Reflection: Love without Red Flags
By Erin Newton

…the lover’s pursuit continues. The friends ask (perhaps tongue-in-cheek) where her lover has gone. The woman replies that he has gone away but adds the comment: I am my beloved’s and my beloved is mine. Maybe she was threatened by the interest of the friends. Or maybe it’s another praise of the fidelity of the lovers’ relationship.

What is she trying to say about their relationship? Is this a statement about dominance or authority? Is she simply warding off the possibility of seduction by laying claim to the man? If we understand this phrase as a sexual commitment of two lovers, 1 Corinthians 7.4 echoes this same sentiment. “A wife does not have the right over her own body, but her husband does. In the same way, a husband does not have the right over his own body, but his wife does.” (CSB translation)

Couples will likely give a hardy, “Amen,” to the suggestion of their spouse giving their bodies to one another in the context of sex. The guidance given to the Corinthians reveals the mutual equality of the relationship between these lovers. The idea moves beyond the concept of one person domineering the other; the husband and wife have the same instructions.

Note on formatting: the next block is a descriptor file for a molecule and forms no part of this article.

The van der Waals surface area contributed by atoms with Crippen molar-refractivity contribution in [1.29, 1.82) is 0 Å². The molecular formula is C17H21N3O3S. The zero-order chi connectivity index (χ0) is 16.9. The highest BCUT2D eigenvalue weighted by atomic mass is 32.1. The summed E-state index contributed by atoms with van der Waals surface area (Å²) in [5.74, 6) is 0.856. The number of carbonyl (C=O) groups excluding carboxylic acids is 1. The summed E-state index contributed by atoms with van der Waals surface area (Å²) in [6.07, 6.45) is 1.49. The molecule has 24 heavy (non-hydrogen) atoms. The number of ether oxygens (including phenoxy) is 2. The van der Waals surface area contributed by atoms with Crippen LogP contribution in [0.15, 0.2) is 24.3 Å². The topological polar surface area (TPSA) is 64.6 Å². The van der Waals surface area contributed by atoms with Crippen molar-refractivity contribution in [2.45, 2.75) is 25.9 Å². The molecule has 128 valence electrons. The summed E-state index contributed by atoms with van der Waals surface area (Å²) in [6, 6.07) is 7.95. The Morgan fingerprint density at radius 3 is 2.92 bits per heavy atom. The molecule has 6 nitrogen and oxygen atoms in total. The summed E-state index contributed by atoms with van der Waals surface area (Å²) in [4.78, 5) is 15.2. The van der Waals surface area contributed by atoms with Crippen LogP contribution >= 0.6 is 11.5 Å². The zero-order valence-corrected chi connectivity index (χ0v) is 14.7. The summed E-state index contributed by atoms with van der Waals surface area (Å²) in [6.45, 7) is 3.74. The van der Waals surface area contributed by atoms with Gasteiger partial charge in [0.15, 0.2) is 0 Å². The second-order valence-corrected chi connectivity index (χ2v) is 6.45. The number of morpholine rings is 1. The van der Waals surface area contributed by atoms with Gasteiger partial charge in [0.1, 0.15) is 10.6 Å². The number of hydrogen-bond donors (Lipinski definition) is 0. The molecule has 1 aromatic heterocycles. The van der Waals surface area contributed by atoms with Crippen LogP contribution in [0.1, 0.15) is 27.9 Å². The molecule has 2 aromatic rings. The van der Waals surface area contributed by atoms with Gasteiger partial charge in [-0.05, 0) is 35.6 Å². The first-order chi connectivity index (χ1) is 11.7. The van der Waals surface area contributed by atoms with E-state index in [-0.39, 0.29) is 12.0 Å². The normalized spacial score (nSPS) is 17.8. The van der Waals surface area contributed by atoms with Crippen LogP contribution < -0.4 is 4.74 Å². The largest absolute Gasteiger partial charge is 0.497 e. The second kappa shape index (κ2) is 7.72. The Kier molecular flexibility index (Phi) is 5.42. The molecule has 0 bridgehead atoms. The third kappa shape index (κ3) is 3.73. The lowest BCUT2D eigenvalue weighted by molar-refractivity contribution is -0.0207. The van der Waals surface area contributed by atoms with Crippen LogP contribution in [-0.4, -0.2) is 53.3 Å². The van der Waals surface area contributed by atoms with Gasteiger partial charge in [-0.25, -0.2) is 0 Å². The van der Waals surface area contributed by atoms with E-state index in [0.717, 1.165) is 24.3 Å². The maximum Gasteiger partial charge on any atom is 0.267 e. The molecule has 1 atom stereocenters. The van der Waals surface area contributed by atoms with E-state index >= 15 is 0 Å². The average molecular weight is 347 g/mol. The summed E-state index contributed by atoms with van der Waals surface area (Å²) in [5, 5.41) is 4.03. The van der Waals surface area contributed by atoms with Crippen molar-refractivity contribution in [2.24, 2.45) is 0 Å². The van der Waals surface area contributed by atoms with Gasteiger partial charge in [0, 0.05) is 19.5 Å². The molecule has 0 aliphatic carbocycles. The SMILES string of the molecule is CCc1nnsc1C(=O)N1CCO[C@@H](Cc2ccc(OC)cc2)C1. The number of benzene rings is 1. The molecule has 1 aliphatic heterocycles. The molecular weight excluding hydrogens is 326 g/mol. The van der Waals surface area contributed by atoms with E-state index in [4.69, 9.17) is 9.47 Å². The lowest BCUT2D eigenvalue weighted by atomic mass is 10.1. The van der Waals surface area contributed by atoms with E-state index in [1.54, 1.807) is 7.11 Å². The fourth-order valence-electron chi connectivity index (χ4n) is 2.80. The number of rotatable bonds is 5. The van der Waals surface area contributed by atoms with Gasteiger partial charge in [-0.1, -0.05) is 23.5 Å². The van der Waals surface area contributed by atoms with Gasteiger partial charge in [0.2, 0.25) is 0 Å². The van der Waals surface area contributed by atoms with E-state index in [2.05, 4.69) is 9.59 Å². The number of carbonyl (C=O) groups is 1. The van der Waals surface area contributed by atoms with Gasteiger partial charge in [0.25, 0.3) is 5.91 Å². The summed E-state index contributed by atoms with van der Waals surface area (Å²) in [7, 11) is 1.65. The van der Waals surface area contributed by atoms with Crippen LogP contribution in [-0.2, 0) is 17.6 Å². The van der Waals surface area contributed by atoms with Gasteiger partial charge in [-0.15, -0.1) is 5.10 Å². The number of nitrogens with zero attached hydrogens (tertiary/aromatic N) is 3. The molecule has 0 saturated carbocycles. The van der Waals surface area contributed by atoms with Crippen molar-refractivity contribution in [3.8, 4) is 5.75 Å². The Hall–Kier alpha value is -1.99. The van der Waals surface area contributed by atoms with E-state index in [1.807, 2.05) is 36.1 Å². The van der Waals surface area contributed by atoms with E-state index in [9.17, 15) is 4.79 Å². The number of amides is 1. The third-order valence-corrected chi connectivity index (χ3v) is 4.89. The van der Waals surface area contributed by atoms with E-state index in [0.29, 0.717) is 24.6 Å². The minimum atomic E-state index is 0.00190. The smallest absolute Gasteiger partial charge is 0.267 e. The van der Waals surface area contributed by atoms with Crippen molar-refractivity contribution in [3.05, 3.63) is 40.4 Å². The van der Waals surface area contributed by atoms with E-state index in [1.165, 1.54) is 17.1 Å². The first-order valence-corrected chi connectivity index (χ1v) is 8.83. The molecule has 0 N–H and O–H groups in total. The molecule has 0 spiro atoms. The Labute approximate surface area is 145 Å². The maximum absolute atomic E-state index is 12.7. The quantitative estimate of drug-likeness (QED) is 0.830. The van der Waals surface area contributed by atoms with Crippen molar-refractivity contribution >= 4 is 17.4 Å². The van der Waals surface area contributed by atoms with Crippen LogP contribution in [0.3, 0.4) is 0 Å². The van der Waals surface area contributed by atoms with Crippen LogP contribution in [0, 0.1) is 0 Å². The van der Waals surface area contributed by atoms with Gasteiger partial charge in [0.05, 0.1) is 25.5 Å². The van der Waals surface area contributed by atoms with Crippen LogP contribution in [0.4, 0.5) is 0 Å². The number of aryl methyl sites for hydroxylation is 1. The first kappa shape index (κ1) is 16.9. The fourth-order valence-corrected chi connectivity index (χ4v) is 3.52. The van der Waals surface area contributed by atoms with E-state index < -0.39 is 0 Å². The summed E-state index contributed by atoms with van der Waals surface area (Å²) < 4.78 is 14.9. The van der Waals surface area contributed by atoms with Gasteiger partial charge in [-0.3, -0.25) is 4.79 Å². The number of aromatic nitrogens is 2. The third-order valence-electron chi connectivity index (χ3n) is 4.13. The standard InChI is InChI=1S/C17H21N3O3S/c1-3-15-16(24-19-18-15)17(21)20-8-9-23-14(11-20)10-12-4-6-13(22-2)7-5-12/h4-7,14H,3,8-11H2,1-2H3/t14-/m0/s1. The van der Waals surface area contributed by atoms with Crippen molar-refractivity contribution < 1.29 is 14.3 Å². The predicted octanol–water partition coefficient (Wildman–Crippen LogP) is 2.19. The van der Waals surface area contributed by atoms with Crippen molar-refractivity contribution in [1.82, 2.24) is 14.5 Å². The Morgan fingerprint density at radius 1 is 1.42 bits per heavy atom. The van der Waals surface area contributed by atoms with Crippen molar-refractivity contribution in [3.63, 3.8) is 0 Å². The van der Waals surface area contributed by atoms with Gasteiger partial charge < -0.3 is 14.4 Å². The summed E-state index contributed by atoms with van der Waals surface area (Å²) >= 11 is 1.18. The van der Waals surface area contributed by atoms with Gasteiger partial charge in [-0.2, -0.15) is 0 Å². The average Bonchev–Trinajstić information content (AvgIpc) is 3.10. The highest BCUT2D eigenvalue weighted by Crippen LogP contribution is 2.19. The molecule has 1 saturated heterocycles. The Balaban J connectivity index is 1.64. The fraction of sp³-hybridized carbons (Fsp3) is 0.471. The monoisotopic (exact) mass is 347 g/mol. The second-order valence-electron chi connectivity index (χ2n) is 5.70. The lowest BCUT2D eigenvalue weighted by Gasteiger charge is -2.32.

“The words express not clutching possessiveness but full belonging, one to the other,” Ellen Davis states. This is the ideal relationship. No red flags. No manipulation. This is the caring, selfless love of two people who seek the best for one another. It is easy to fulfill the desires of your spouse when that sense of mutual commitment and love is present.

This phrase which seems to summarize the essence of the ideal relationship is a four-word Hebrew phrase. You could translate it simply, “I am for my lover, and my lover is for me.” This literal translation reveals more of the self-giving attitude of the husband and the same self-giving attitude of the wife. They are for one another.

On Mount Sinai, God told the Israelites he would be their God and they would be his people (Leviticus 26.12). This relentless, fully committed love from God is our model.

A healthy relationship is a two-way street. The lovers share the same vision of respect, care, and desire for one another. In these statements, it can be hard to differentiate the words of the man and the words of the lover. Love is not self-seeking.

Divine Hours Prayer: The Greeting
Let all peoples know that you, whose Name is Yahweh, you alone are the Most High over all the earth. — Psalm 83.18

– From The Divine Hours: Prayers for Springtime by Phyllis Tickle.

Today’s Readings
Song of Songs 6Listen – 1:48)
Psalm 119:145-176 (Listen – 15:14)

Read more about Sexuality and Spirituality
True love seeks to move beyond the self-absorption that is common in our culture.

Read more about You’re The Top
Balancing humility and honesty while receiving compliments is complex. Neither self-inflated pride nor self-effacing despair are healthy.

Sexuality and Spirituality

Scripture Focus: Song of Songs 1.15-16
15 How beautiful you are, my darling!
    Oh, how beautiful!
    Your eyes are doves.
16 How handsome you are, my beloved!
    Oh, how charming!
    And our bed is verdant.

Reflection: Sexuality and Spirituality
By Erin Newton